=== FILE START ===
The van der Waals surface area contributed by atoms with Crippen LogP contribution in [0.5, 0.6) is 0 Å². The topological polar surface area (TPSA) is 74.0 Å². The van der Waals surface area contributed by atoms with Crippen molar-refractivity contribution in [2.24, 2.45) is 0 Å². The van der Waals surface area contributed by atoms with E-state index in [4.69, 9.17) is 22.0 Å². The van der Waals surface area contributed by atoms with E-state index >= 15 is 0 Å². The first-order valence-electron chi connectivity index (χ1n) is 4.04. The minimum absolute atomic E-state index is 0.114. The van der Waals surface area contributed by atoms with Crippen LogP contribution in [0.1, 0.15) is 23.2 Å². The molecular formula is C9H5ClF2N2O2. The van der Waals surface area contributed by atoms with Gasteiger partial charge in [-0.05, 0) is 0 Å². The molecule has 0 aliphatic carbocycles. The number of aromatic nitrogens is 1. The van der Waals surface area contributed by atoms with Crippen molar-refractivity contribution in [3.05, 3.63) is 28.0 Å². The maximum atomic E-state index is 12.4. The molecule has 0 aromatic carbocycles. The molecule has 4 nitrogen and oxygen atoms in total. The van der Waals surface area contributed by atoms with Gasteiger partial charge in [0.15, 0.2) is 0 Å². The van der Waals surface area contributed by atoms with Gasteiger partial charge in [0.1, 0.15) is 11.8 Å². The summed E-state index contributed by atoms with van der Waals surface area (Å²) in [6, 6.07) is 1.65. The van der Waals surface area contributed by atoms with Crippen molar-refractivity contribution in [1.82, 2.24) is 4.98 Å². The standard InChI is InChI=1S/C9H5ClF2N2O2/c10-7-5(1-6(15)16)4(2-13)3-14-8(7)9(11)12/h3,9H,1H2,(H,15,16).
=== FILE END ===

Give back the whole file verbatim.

The van der Waals surface area contributed by atoms with Crippen LogP contribution in [0.5, 0.6) is 0 Å². The topological polar surface area (TPSA) is 74.0 Å². The van der Waals surface area contributed by atoms with Crippen molar-refractivity contribution in [2.24, 2.45) is 0 Å². The van der Waals surface area contributed by atoms with E-state index in [4.69, 9.17) is 22.0 Å². The van der Waals surface area contributed by atoms with E-state index >= 15 is 0 Å². The first-order valence-electron chi connectivity index (χ1n) is 4.04. The minimum absolute atomic E-state index is 0.114. The van der Waals surface area contributed by atoms with Crippen LogP contribution in [0.1, 0.15) is 23.2 Å². The molecular formula is C9H5ClF2N2O2. The van der Waals surface area contributed by atoms with Gasteiger partial charge in [-0.05, 0) is 0 Å². The molecule has 0 aliphatic carbocycles. The number of aromatic nitrogens is 1. The van der Waals surface area contributed by atoms with Crippen molar-refractivity contribution in [3.05, 3.63) is 28.0 Å². The maximum atomic E-state index is 12.4. The molecule has 0 aromatic carbocycles. The molecule has 4 nitrogen and oxygen atoms in total. The van der Waals surface area contributed by atoms with Gasteiger partial charge in [0.15, 0.2) is 0 Å². The van der Waals surface area contributed by atoms with Gasteiger partial charge in [0.1, 0.15) is 11.8 Å². The summed E-state index contributed by atoms with van der Waals surface area (Å²) in [6, 6.07) is 1.65. The van der Waals surface area contributed by atoms with Crippen molar-refractivity contribution in [1.82, 2.24) is 4.98 Å². The standard InChI is InChI=1S/C9H5ClF2N2O2/c10-7-5(1-6(15)16)4(2-13)3-14-8(7)9(11)12/h3,9H,1H2,(H,15,16).